A judge Monday sealed tapes of hours of jailhouse phone calls made by chart-topping Lauderhill musician XXXTentacion. The decision is an affront to anyone who believes in open-record laws. It also violates state law.
In Miami-Dade circuit court, Judge Richard Hersch ruled that the tapes, which are at the heart of a witness-tampering case against one of America's hottest recording artists, shouldn't be given to the media or any member of the public for four months even though they have already been introduced as evidence. Hersch's terse, two-page order doesn't say why the tapes are being withheld, nor does it cite a specific exemption to the Florida's Sunshine Law, which says records are assumed to be open to the public.
“The judge's order doesn't follow the law,” says Scott Ponce, a media attorney who represents New Times in other cases but did not appear before Hersch for this one. “It doesn't identify the reason that he is finding these are not public records. It gives New Times and the public no way of knowing why these aren't public.”
XXXTentacion, whose real name is Jahseh Onfroy, was accused in 2016 of aggravated battery on a pregnant woman, strangulation, and other crimes. After the woman withdrew her claim, prosecutors charged him with witness tampering and, as evidence, provided the tapes of his calls from jail.
Authorities had agreed to provide the records, which were entered into the court record, to New Times for a $2,600 charge — a cost that is legal under state law. But after Onfroy's attorney, David Bogenschutz, filed a motion to seal the records, Hersch called a hearing Monday.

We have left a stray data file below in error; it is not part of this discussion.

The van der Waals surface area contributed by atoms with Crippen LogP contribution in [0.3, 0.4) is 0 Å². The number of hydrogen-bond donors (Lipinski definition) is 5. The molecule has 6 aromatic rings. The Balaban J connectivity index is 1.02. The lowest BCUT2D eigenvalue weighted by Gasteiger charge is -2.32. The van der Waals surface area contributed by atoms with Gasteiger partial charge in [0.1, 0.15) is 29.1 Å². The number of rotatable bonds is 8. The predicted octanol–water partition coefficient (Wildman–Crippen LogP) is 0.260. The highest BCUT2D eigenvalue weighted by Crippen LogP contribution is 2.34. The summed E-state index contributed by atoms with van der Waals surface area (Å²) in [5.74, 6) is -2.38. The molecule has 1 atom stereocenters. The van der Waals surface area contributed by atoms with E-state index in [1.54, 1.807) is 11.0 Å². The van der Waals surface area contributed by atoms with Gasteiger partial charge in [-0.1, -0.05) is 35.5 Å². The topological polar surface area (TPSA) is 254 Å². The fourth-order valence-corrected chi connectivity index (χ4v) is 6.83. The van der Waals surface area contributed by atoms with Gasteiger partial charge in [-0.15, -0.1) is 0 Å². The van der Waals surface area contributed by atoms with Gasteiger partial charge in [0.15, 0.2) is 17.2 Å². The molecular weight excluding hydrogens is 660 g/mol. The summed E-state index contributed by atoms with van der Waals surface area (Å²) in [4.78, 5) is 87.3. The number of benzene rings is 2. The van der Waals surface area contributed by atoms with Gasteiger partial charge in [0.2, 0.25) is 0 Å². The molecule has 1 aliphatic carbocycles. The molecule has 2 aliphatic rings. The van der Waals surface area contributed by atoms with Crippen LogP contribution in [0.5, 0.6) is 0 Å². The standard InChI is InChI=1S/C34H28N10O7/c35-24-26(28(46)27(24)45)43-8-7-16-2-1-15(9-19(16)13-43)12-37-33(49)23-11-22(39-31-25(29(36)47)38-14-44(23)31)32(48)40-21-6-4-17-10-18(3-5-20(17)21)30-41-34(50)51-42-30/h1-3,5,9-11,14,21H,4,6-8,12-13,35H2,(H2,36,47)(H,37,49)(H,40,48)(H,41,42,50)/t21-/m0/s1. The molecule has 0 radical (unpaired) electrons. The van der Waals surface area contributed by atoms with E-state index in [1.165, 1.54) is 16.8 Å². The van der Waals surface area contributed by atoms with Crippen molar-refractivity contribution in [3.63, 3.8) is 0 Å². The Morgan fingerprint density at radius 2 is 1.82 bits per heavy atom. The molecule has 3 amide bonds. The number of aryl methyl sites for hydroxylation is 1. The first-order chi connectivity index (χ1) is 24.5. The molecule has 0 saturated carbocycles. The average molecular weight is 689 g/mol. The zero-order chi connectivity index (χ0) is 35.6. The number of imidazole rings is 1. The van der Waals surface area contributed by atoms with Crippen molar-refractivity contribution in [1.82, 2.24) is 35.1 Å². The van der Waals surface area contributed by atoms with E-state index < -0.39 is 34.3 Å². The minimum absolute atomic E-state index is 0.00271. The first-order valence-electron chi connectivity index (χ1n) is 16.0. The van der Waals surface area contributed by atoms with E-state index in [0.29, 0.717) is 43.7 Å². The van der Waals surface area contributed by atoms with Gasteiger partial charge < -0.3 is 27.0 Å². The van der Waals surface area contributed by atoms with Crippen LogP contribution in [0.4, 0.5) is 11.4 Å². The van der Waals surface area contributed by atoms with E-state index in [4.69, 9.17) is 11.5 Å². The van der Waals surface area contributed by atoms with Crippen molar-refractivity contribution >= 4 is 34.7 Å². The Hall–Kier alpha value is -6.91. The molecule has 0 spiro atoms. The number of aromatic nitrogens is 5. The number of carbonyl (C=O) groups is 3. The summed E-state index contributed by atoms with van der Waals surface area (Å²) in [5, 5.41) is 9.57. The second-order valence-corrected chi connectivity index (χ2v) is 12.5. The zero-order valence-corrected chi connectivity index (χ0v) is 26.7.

The Republican-dominated Florida Legislature has whittled down the state's so-called Sunshine Law in recent years, but to seal public records, the defense generally must prove they qualify under an exemption to the Sunshine Law.
Bogenschutz claimed two exemptions prior to the hearing: (1) that the phone calls relate to active criminal intelligence or investigation and (2) that they amount to a confession.
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When it came time to consider the arguments, Hersch called the lawyers into his chambers and left the media outside. Several hours later, the judge issued the ruling. It cites one case — WESH Television Inc. v. Freeman — and a judicial rule but makes no mention of alleged exemptions to the law that Bogenschutz cited.
The rapper has claimed the family of his victim demanded $300,000 for her silence.
Justice should not be administered in private. Judges should follow state laws. And the Legislature should stop trimming the Florida Sunshine Law, which is among the best in the nation. The public has a right to know.
It seems Bogenschutz and Hersch don't believe this, though.